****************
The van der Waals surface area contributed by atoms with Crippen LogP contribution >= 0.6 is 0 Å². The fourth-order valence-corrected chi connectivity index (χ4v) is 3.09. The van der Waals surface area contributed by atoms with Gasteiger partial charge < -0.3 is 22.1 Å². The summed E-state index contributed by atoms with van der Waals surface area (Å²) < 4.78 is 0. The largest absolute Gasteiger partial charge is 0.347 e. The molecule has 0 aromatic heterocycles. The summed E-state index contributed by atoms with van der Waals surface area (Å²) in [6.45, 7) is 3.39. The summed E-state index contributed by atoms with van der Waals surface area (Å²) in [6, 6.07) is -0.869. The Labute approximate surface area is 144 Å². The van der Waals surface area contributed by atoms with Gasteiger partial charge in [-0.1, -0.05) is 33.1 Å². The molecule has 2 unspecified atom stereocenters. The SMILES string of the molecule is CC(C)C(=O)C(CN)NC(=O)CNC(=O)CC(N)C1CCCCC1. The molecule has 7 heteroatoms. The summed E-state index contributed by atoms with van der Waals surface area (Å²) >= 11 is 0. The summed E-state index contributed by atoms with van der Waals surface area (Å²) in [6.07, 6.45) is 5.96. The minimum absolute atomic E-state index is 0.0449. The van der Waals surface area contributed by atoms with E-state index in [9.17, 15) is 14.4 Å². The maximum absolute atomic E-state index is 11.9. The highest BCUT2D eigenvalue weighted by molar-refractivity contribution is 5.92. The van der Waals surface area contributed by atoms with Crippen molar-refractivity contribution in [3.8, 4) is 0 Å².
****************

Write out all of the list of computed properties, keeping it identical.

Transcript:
The van der Waals surface area contributed by atoms with Crippen LogP contribution >= 0.6 is 0 Å². The fourth-order valence-corrected chi connectivity index (χ4v) is 3.09. The van der Waals surface area contributed by atoms with Gasteiger partial charge < -0.3 is 22.1 Å². The summed E-state index contributed by atoms with van der Waals surface area (Å²) < 4.78 is 0. The largest absolute Gasteiger partial charge is 0.347 e. The molecule has 0 aromatic heterocycles. The summed E-state index contributed by atoms with van der Waals surface area (Å²) in [6.45, 7) is 3.39. The summed E-state index contributed by atoms with van der Waals surface area (Å²) in [6, 6.07) is -0.869. The Labute approximate surface area is 144 Å². The van der Waals surface area contributed by atoms with Gasteiger partial charge in [-0.1, -0.05) is 33.1 Å². The molecule has 2 unspecified atom stereocenters. The SMILES string of the molecule is CC(C)C(=O)C(CN)NC(=O)CNC(=O)CC(N)C1CCCCC1. The molecule has 7 heteroatoms. The summed E-state index contributed by atoms with van der Waals surface area (Å²) >= 11 is 0. The summed E-state index contributed by atoms with van der Waals surface area (Å²) in [6.07, 6.45) is 5.96. The minimum absolute atomic E-state index is 0.0449. The van der Waals surface area contributed by atoms with E-state index in [9.17, 15) is 14.4 Å². The maximum absolute atomic E-state index is 11.9. The highest BCUT2D eigenvalue weighted by molar-refractivity contribution is 5.92. The van der Waals surface area contributed by atoms with Crippen molar-refractivity contribution in [3.8, 4) is 0 Å².